Sep 23, 2011 10:58 AM

Policy Shift Squeezes Developer in Kunming

Two years ago, stock watchers predicted profits would skyrocket past 10 billion yuan for Yunnan Urban Investment Real Estate Co. The predictions pushed the government-backed developer's stock price to a high of 34.20 yuan at the end of 2009.


But on September 6, the company's shares hit a 52-week low, closing the day at 8.57 yuan on the Shanghai Stock Exchange. Yunnan Urban's stock value has declined 35 percent so far this year.

Yunnan Urban's demise points to the risks in China for companies that rely on a single, government policy-oriented business model. The company has worked with the Kunming city government, which sources say has become an unreliable partner in a major property development.

Yunnan Urban's business is all about land requisition, tearing down old buildings and installing the necessary infrastructure to prepare a site for new development. It's relied on city government control of the land market, including development and land-use rights.

But Kunming authorities have tightened their grip on land control to protect revenue sources in the past year. And in the process, Yunnan Urban got squeezed.

Land sales are considered the most effective revenue source for local governments such as the city of Kunming, Yunnan Province's capital, where in February Deputy Mayor Huang Yunbo said land deals have become critical for paying off municipal debt.

Game Change

Hopes were high when Yunnan Urban launched a backdoor stock listing in 2007 with support from its largest shareholder, Yunnan Urban Construction Investment Co., the provincial government's leading investment platform.

The next year, Yunnan Urban won the major land development contract for 2,787 hectares in Kunming that's now at issue. Guosen Securities predicted the deal for residential development could yield the company a 11.2 billion yuan profit over five years.

The company quickly got busy preparing the site on Lake Road East, next to Dianchi Lake, for development. Two light rail systems were scheduled for construction to serve the area.

Yunnan Urban's original plan was to first develop parcels that would require a minimal amount of demolition and relocation.

The project, which now has a commercial focus, has so far been a flop. Sales of 25 plots totaling 108 hectares began in July, and were supposed to raise more than 6.6 billion yuan, according to city documents. But only four plots totaling 10.7 hectares sold, raising 670 million yuan.

Now, with most of the land left unsold, Yunnan Urban's profit expectations have been hit hard. Work at the site has ground to a halt, a company official told Caixin.

A local developer told Caixin that the Kunming government's policy decisions prevented a successful auction. Indeed, recent city government policy changes have worried the company.

Kunming began strictly controlling land development in July and handed development jobs to companies owned by the city government. Yunnan Urban, backed by the provincial government, suddenly found itself cut out of the city's land development cake.

Using city investment companies to develop land can make it easier to raise funds and consolidate land, the Kunming developer said.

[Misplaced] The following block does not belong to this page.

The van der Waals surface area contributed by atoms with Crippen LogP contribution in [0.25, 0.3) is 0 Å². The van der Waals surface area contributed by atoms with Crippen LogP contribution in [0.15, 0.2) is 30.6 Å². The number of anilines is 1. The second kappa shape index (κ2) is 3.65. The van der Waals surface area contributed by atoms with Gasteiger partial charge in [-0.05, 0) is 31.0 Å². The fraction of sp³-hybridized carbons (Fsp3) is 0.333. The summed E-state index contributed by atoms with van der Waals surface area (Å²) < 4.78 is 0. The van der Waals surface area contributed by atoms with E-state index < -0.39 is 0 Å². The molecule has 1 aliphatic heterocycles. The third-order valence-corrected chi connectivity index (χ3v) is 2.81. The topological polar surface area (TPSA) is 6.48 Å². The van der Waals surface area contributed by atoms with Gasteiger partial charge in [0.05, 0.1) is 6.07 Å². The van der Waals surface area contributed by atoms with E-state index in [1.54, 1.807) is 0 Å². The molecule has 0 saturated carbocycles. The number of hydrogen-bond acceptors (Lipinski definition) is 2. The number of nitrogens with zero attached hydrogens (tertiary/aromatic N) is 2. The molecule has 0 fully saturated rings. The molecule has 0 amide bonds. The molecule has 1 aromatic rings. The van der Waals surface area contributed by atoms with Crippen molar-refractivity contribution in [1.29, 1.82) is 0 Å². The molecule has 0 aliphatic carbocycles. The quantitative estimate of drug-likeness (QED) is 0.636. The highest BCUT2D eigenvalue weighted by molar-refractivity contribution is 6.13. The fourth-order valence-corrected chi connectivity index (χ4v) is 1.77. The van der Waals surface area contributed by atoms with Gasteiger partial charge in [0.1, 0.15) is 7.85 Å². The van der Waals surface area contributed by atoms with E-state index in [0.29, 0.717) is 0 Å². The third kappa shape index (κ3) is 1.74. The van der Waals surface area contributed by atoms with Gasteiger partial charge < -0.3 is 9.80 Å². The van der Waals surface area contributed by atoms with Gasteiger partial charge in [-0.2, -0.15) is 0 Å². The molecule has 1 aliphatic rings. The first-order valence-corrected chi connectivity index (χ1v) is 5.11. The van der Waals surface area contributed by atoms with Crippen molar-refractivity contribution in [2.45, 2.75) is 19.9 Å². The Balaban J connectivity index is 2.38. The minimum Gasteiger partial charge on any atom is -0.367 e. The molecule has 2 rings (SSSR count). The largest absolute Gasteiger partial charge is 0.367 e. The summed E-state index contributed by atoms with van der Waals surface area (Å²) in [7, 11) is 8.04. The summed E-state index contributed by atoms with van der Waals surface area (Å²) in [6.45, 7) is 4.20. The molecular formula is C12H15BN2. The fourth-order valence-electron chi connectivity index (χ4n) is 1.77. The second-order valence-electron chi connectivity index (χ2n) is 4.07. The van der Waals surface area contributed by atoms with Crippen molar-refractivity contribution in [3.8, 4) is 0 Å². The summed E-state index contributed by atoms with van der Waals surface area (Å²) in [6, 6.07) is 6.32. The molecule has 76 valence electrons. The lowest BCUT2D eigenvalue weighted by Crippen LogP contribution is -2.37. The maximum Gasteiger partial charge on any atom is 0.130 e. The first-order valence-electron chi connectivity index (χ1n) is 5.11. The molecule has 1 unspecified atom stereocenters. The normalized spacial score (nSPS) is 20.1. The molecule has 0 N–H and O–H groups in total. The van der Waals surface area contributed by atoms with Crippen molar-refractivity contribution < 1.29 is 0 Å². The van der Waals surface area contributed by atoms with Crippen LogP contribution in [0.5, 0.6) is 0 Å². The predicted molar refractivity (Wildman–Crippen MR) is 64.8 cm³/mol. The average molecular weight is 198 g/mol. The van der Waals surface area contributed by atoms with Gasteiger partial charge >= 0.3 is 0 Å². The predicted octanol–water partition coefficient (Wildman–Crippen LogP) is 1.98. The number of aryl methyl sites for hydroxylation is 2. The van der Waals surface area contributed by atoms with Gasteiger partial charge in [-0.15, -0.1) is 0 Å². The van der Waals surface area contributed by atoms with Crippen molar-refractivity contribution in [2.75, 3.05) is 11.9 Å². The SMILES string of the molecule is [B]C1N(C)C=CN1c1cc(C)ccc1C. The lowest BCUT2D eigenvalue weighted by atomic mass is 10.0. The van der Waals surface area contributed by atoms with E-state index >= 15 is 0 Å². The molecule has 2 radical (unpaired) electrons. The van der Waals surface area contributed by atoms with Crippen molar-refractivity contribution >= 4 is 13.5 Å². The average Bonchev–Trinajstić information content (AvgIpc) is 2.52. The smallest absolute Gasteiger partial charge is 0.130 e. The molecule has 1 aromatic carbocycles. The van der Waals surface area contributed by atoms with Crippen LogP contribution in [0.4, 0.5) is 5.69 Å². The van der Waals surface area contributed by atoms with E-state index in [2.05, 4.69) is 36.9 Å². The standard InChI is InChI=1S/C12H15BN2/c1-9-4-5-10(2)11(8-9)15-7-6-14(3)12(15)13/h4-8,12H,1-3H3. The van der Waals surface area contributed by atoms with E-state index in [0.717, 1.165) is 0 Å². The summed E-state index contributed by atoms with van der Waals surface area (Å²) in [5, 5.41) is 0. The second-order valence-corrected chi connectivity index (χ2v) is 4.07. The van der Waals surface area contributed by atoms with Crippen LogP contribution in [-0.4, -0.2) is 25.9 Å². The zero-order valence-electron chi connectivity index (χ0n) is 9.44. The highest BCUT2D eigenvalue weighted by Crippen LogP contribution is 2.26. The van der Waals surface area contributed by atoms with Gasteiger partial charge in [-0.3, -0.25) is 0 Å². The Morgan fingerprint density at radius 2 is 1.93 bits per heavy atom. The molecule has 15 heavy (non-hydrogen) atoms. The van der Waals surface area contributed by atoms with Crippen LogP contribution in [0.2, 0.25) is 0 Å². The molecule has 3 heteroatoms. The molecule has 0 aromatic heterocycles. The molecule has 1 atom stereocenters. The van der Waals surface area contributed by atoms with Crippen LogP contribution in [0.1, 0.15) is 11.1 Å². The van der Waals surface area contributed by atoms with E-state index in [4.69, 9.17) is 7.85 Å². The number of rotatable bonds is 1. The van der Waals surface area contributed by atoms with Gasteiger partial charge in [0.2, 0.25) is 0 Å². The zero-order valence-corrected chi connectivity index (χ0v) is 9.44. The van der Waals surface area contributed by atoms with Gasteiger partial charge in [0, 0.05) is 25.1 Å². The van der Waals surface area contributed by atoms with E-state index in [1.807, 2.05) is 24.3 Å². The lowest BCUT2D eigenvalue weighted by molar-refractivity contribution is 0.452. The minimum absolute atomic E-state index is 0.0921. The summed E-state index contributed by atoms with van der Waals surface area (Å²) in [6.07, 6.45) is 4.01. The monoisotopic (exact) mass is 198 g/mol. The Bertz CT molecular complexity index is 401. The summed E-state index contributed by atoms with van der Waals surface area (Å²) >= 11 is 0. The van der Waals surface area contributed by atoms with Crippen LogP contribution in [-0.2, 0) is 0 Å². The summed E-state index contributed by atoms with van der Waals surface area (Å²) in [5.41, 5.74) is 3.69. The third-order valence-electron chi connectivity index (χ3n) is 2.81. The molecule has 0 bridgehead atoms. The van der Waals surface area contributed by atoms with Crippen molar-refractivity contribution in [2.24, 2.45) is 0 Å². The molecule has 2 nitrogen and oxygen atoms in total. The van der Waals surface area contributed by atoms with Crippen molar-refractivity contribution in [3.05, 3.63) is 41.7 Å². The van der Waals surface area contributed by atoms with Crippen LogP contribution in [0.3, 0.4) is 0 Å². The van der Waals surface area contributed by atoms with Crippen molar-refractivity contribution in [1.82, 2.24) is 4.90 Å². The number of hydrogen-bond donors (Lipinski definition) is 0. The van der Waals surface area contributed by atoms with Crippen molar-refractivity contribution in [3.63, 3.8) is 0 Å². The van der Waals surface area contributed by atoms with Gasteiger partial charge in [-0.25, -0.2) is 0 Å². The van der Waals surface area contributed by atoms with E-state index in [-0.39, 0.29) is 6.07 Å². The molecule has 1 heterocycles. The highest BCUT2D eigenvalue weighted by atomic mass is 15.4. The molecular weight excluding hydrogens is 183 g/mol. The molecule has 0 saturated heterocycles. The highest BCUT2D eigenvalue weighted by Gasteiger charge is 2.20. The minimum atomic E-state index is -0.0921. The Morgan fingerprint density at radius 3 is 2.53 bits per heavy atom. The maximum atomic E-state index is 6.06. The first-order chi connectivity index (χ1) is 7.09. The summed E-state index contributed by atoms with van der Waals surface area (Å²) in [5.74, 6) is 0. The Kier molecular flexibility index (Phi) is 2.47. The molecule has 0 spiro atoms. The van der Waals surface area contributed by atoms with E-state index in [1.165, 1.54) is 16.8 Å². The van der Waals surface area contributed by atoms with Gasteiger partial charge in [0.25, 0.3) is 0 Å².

The Dianchi Lake "area was originally planned as low-density, residential property, with tourist and resort facilities," the source said. "Now, the Kunming government has designated the land for commercial property development.

"But the area does not have much foot traffic, and it's far from downtown. So the risks to commercial real estate development are higher."

The source added that some developers who were originally interested in plots pulled out after the city's plans changed.

Moreover, the government-set price for land developed by Yunnan Urban – 60 million yuan per hectare – was significantly higher than expectations, based on a 2009 government auction for land nearby that sold for 22.5 million yuan per hectare.

A source told Caixin that the Kunming government originally planned to use Yunnan Urban to clear land "without putting up a cent."

Holding Back

Real estate sources told Caixin that the project has now in fact become an example of a local government "holding back on sales in anticipation of higher prices" and to prevent Yunnan Urban from profiting. In the end, the sources said, the city government hopes to win control of the land rights through a delay tactic.

A Minsheng Securities research report said that the city government may have begrudged its earlier decision to evenly divide proceeds with Yunnan Urban.

Will another auction be called? A Kunming Land Bureau employee told Caixin there is no timetable, and a Yunnan Urban spokesperson said the company won't comment except to confirm "we are consulting with Kunming authorities."

The city-developer contract is valid through May 30, 2013, and Yunnan Urban is supposed to finance the development while splitting profits with the Kunming government.

"Yunnan Urban's capital chain is tight," a source said. "The government has the initiative and room for negotiation. To say the least, they can hold things back until May 2013, when the land contract expires."

Meanwhile, Yunnan Urban's share price is falling and the company is struggling to recover its investment. Several bank loans are due soon, and its profit outlook is bleak.

Yunnan Urban's 2011 interim report cited total assets of 13.5 billion yuan, including 6.2 billion yuan tied to the largely unsold development in Kunming. At the end of June, liabilities totaled 9.6 billion yuan.

If Yunnan Urban fails, the project might be handed over to Kunming Rail Transportation Ltd. A representative of the railway's real estate department recently told Caixin it has gotten involved in the Dianchi Lake development.

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